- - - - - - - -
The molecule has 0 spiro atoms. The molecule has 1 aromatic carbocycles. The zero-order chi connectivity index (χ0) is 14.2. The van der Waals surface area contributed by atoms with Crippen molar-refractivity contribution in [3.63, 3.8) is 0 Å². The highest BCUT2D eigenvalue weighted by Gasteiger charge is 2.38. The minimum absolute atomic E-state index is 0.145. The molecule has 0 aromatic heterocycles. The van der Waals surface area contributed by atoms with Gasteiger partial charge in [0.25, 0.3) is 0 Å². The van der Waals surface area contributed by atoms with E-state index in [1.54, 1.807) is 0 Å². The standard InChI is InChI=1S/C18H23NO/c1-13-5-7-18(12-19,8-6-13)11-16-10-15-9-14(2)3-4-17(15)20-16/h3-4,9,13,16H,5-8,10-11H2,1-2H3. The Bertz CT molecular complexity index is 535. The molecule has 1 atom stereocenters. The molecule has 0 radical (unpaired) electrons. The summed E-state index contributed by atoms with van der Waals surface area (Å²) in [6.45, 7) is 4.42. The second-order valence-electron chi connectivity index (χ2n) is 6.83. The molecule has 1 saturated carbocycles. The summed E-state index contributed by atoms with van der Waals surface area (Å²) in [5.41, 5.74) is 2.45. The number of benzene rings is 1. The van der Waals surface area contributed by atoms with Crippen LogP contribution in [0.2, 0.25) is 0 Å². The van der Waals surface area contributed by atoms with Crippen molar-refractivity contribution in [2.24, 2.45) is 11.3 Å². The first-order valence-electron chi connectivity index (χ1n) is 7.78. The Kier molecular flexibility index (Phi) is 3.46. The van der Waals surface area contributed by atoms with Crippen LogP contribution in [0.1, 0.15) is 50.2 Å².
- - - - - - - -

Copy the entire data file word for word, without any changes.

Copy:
The molecule has 0 spiro atoms. The molecule has 1 aromatic carbocycles. The zero-order chi connectivity index (χ0) is 14.2. The van der Waals surface area contributed by atoms with Crippen molar-refractivity contribution in [3.63, 3.8) is 0 Å². The highest BCUT2D eigenvalue weighted by Gasteiger charge is 2.38. The minimum absolute atomic E-state index is 0.145. The molecule has 0 aromatic heterocycles. The van der Waals surface area contributed by atoms with Gasteiger partial charge in [0.25, 0.3) is 0 Å². The van der Waals surface area contributed by atoms with E-state index in [1.54, 1.807) is 0 Å². The standard InChI is InChI=1S/C18H23NO/c1-13-5-7-18(12-19,8-6-13)11-16-10-15-9-14(2)3-4-17(15)20-16/h3-4,9,13,16H,5-8,10-11H2,1-2H3. The Bertz CT molecular complexity index is 535. The molecule has 1 atom stereocenters. The molecule has 0 radical (unpaired) electrons. The summed E-state index contributed by atoms with van der Waals surface area (Å²) in [6.45, 7) is 4.42. The second-order valence-electron chi connectivity index (χ2n) is 6.83. The molecule has 1 saturated carbocycles. The summed E-state index contributed by atoms with van der Waals surface area (Å²) in [5.41, 5.74) is 2.45. The number of benzene rings is 1. The van der Waals surface area contributed by atoms with Crippen LogP contribution in [0.2, 0.25) is 0 Å². The van der Waals surface area contributed by atoms with Crippen molar-refractivity contribution in [2.24, 2.45) is 11.3 Å². The first-order valence-electron chi connectivity index (χ1n) is 7.78. The Kier molecular flexibility index (Phi) is 3.46. The van der Waals surface area contributed by atoms with Crippen LogP contribution in [0.1, 0.15) is 50.2 Å².